In addition to the reasons listed by @ShreevatsaR why the T1 font encoding is advisable even when writing (primarily) in the English language, there are two more reasons that were missing from his list:
TeX is only able to apply ligatures and kernings between characters when these characters are real glyphs from the same font. In OT1 (with 128 glyphs) you only have more or less ASCII characters and all diacritics etc are missing.
Searching in the output is not working whenever a diacritic character is being used as that ends up being a complicated box structure in the output and not a character.
So to stay with your example of the occasional
G\"odel: if the font designer has decided that because of the shape of the
G it needs some kerning to a following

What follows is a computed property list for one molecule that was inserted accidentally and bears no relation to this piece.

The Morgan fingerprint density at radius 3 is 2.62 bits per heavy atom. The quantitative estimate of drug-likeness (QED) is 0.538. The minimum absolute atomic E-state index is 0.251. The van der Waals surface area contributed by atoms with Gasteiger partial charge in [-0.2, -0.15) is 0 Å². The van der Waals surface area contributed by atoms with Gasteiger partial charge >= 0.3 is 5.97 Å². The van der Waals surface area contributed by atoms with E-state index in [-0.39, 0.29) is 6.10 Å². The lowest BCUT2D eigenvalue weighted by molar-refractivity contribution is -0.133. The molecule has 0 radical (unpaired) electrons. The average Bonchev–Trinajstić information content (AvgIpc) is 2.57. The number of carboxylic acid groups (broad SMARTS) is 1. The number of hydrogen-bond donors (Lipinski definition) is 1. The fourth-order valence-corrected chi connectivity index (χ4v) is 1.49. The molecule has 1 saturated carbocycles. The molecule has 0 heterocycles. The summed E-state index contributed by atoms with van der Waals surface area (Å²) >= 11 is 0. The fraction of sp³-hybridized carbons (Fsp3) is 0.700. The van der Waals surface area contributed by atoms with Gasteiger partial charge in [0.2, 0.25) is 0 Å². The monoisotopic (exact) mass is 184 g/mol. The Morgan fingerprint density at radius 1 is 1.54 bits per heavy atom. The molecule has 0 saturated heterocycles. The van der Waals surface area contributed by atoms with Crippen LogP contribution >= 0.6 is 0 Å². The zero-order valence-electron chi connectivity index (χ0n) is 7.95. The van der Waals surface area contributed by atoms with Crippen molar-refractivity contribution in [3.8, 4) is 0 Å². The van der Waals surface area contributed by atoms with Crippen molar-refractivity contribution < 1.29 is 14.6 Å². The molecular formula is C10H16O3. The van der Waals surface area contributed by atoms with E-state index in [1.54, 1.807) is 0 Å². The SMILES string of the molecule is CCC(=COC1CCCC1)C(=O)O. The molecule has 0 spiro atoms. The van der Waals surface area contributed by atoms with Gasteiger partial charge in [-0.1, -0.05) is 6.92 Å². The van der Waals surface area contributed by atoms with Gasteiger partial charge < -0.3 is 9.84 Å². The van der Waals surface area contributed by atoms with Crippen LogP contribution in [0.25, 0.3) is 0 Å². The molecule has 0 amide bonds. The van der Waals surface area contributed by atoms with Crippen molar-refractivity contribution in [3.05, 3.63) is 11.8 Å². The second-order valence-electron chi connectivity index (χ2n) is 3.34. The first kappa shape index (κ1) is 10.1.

ö then he can specify this in T1 but not in OT1 (for the
ö as that is not a single glyph in that font encoding). And there are a lot of kerning adjustments between characters.
The second point means that if somebody is searching through your papers (put up on the web as pdf's, for example) for the name
Gödel, then the name wouldn't be found.
So in short the T1 fonts simply give slightly better output whenever there is a single diacritic char used, because kerning is better, hyphenation still works, cut-and-paste still works from the output and searching in the output works properly as well.